There’s no mistaking the fact that Nissan is rapidly increasing its production volumes for its 2011 Nissan Leaf in order to clear its order books and get 12,000 Leafs delivered in the U.S. by the end of 2011.
You’d think that by the start of next year, a Nissan Leaf might be easy and quick to buy, right?
Not necessarily so. Or rather, it may take a little longer than you’d hope.
Why? It boils down to two different stories we’ve come across in the last 24 hours.
Firstly, according to some would-be Leaf owners, the Japanese automaker is delaying the delivery of their cars until they can prove that suitable charging equipment exists in their home.
2011 Nissan Leaf
As Bloomberg reported earlier this week, some owners are being told that without showing Nissan proof that they have spent upwards of $2,000 on installing a dedicated 240V home charging station in their homes, their Nissan Leaf is not being delivered - despite the 2011 Nissan Leaf shipping with a 110V charging cable capable of charging it from any domestic outlet.
Particularly troublesome for those who rent, the requirement may also be a ploy to discourage Leaf customers from choosing to forgo the expensive hard-wired charging station in favor of an unsupported but proven hack to the 110V charging cable to charge their car from any 230V drier outlet at a fraction of the cost of an official charging station.
If that Nissan-induced delay isn’t bad enough for those on the waiting list, those who had decided to wait until the backlog was cleared before placing their order may have a nasty shock too.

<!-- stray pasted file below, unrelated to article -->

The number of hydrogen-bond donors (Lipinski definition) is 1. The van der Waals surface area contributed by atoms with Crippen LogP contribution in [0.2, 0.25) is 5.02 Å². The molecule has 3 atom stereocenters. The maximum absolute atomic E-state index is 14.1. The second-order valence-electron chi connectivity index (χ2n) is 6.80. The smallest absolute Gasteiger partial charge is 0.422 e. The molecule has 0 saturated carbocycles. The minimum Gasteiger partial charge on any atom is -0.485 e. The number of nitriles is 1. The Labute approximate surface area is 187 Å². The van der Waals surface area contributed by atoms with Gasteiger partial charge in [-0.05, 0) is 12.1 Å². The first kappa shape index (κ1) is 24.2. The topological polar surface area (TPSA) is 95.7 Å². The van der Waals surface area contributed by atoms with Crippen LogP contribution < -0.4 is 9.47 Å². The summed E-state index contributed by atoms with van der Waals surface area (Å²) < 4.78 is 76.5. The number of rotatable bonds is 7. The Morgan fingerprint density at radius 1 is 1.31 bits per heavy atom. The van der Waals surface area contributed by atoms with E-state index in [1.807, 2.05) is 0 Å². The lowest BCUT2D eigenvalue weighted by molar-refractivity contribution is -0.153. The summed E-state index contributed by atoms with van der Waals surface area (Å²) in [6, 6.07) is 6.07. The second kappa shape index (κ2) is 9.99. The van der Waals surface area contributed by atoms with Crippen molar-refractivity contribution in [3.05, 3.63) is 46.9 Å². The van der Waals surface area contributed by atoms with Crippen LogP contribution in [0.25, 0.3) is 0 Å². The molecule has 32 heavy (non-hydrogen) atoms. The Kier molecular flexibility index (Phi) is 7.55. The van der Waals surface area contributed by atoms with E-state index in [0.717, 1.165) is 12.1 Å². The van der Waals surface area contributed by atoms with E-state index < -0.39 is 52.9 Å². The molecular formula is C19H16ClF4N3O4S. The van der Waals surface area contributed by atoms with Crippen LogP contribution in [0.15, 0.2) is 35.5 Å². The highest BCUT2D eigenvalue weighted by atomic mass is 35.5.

2011 Nissan Leaf
Supply chain woes caused by the Japanese earthquakes earlier this year could mean the U.S. will continue to see a limited supply of Japanese-made leafs trickling into ports for the U.S. market - and U.S. production of the car could be held off indefinitely until Nissan’s supply chain and Japanese production volumes are back to full capacity.
Nissan’s assembly plant in Smyrna, Tennessee was scheduled to start making batteries for the all-electric hatchback as early as September next year, with full-scale production of the Leaf due to start in December.
Unprepared to give a firm start for U.S. production, Nissan bosses are focusing on restoring the Japanese production lines before worldwide production volumes are increased, but that could have a serious knock-on effect on Leaf popularity and sales volumes in an ever-increasingly competitive electric car market.
With both Ford and Chevrolet poised to make large numbers of domestically produced plug-in vehicles for the U.S. market in 2012, we’re not sure how many Leaf customers will continue to wait if alternatives exist.
What do you think of Nissan’s Leaf waiting list woes? Let us know in the Comments below.